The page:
Despite the opportunity lockdown offers to spend time qualitatively, I'm finding the opposite effect is true: my ability to waste time is in inverse proportion to its growing availability. The more time I have, the more I squander. For example, excitedly planning pandemic reading last year, I have a pile of excellent philosophy books and classics in literature which I am ashamed I haven't yet read. They lie on the bedside table, unopened, gazing back at me in resigned disappointment.
Instead I'm reading crime fiction, spy thrillers and watching boxsets of similar genre to fill 'quality' time in great quantity. Rarely watching TV for news, I listen to the radio a lot. So it was with some relief, flipping between stations, to pick up the tail-end of a discussion (including Val McDermid) on BBC Radio 4: why has there been a surge of comfort-reading crime mysteries and thrillers since lockdown began?
According to these crime-writers – who ought to know a thing or two about the human condition – although dark undercurrents of violence and death characterise the genre, paradoxically such books are uplifting. Good triumphs over evil in the end. Most importantly, there is resolution. In these times of fear, of insecurity and lack of control – the world suddenly unrecognisable – we are unsure how and when the pandemic will end. In such times, a resolved crime thriller gives us much-needed comfort.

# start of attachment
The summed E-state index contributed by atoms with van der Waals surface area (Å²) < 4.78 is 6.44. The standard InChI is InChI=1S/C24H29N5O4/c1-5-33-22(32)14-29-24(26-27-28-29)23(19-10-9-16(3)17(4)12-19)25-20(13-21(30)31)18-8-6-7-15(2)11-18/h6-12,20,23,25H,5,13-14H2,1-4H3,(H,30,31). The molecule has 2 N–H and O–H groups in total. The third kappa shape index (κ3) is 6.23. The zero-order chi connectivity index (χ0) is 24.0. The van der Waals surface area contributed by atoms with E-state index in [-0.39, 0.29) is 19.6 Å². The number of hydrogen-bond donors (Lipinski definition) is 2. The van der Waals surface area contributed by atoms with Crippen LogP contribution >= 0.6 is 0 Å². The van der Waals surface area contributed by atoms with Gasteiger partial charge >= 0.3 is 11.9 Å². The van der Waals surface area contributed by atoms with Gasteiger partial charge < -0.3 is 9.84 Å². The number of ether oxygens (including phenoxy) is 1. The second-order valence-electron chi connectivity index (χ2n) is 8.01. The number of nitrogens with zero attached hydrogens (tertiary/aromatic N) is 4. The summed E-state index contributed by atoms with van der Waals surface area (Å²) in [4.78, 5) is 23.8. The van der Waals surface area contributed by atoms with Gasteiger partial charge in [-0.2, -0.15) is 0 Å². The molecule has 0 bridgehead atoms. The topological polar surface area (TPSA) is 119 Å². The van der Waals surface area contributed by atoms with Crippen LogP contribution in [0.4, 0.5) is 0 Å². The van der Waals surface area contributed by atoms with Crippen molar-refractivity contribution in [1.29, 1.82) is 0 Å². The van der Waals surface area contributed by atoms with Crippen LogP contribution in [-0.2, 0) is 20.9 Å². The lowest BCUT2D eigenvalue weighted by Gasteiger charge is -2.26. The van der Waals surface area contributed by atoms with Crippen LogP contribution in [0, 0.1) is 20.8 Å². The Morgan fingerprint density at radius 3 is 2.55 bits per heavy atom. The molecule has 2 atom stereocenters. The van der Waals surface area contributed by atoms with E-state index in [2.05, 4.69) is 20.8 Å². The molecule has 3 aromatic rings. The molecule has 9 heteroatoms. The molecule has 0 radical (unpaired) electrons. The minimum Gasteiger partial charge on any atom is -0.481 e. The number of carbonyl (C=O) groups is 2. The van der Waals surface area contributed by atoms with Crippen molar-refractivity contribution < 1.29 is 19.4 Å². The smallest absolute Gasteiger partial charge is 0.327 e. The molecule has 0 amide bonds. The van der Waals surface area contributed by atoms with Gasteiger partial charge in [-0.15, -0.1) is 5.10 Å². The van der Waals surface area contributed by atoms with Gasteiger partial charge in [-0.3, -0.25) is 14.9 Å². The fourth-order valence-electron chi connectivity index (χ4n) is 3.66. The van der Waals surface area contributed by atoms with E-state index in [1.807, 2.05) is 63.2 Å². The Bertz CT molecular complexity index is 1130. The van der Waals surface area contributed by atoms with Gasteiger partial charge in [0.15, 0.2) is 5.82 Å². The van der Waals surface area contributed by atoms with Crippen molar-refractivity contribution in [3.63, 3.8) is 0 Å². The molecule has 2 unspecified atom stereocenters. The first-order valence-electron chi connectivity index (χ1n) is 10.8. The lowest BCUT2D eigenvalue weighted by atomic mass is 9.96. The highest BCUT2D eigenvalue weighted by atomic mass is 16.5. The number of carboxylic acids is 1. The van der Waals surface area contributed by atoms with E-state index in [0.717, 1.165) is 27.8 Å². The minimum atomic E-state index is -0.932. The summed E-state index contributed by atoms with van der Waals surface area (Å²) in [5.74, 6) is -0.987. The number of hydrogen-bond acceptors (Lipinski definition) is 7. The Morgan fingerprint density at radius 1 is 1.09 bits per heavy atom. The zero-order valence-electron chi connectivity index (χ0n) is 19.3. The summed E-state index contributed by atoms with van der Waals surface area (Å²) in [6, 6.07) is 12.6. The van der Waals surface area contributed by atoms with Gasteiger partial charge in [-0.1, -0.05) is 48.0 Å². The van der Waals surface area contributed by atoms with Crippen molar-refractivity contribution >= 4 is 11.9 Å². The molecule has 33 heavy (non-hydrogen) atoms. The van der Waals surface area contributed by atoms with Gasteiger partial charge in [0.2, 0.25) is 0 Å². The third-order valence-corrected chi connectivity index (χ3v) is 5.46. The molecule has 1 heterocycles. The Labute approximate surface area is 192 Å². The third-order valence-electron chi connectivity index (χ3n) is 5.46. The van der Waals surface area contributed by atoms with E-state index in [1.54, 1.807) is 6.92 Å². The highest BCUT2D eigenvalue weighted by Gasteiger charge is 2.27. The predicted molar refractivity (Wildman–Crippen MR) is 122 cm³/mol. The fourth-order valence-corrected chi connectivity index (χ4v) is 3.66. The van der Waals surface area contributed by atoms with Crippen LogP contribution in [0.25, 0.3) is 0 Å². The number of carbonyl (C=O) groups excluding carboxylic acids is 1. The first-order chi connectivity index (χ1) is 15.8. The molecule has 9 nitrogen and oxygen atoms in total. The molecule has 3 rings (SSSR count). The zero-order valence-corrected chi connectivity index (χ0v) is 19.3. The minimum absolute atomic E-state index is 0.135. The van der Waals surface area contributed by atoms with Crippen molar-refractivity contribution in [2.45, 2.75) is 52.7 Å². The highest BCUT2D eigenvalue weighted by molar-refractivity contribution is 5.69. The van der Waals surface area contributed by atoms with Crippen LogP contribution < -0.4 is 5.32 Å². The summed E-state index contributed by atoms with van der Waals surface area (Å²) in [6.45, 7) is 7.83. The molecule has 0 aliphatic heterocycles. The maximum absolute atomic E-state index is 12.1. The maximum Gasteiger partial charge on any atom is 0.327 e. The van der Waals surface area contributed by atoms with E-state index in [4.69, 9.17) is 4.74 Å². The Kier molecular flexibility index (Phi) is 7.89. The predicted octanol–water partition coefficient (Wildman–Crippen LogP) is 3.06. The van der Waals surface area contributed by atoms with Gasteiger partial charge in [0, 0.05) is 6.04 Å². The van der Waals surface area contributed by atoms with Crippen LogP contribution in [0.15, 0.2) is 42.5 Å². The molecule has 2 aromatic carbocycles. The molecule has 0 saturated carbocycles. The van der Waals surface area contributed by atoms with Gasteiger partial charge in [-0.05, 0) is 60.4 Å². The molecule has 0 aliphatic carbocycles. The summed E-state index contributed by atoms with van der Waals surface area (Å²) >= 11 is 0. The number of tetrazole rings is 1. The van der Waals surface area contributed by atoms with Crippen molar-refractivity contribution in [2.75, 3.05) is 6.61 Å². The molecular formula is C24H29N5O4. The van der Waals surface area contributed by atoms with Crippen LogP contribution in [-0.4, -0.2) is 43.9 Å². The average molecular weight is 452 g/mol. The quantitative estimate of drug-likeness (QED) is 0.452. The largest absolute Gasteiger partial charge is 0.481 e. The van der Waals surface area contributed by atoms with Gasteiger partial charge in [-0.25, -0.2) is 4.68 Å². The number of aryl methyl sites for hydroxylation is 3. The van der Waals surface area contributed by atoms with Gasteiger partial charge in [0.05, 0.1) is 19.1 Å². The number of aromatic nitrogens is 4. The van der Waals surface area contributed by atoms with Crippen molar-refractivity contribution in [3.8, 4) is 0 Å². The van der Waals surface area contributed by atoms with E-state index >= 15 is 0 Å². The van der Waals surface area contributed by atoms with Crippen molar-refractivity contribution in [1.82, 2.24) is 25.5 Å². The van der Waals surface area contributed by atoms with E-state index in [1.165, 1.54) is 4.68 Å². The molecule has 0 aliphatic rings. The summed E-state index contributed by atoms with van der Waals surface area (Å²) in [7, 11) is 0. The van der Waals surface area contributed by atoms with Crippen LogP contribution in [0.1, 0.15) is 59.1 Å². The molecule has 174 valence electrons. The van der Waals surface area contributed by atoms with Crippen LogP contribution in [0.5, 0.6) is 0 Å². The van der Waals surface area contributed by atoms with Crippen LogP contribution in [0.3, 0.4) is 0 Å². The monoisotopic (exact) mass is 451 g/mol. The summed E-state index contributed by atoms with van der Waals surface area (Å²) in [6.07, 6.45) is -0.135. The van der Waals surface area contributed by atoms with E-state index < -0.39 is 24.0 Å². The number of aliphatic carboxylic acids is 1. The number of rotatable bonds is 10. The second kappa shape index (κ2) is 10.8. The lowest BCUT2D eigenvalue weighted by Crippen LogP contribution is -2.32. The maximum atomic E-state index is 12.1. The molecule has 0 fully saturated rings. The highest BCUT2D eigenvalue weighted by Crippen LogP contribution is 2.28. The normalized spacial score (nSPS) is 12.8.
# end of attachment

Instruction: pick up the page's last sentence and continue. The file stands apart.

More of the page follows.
To these unconscious motives of the reader, I'd add the following: the human brain needs complexity. Simplicity is easy, but humankind cannot bear too much simplicity: it rots the brain, you know. On the other hand, too much complexity is uncomfortable, and chaos induces total confusion, which can drive you mad. Something complex but easy is the ideal fodder for the mind, like a good, old-fashioned crime novel.
One of my favourite spy films ever, The Lives of Others
was released in 2006, but for some reason I didn't see it until last week. A German movie set in the German Democratic Republic in its death throes, the performances are exquisite, the ending beautiful. It will stay with me for a long time. Special mention must be given to the actor Ulrich Muhe who plays the Stasi operator Wiesler with chilling realism. He was a brutal, ordinary wee man (spoiler alert) who transforms, scene-by-scene, from the personification of political evil to a quietly magnificent hero.
As an aside, one of the unread books on that bedside table is Hannah Arendt's The Banality of Evil
. That is my shameful confession of the year. Having read so much commentary on it, I hadn't got round to actually reading it. It has now moved to the top of the pile.
If you enjoy The Lives of Others
, you will enjoy the French espionage drama series Le Bureau
, advised by the excellent foreign correspondent of The Herald
, David Pratt. He was right. Set within the department of the French secret service in charge of deploying undercover agents abroad in hostile territories, it is thrilling. A series which links to current events, it provides enough complex detail and psychological drama to convince us this is exactly how this strange, clandestine world operates in reality.
I guess the espionage genre (interspersed with the superlative Schitt's Creek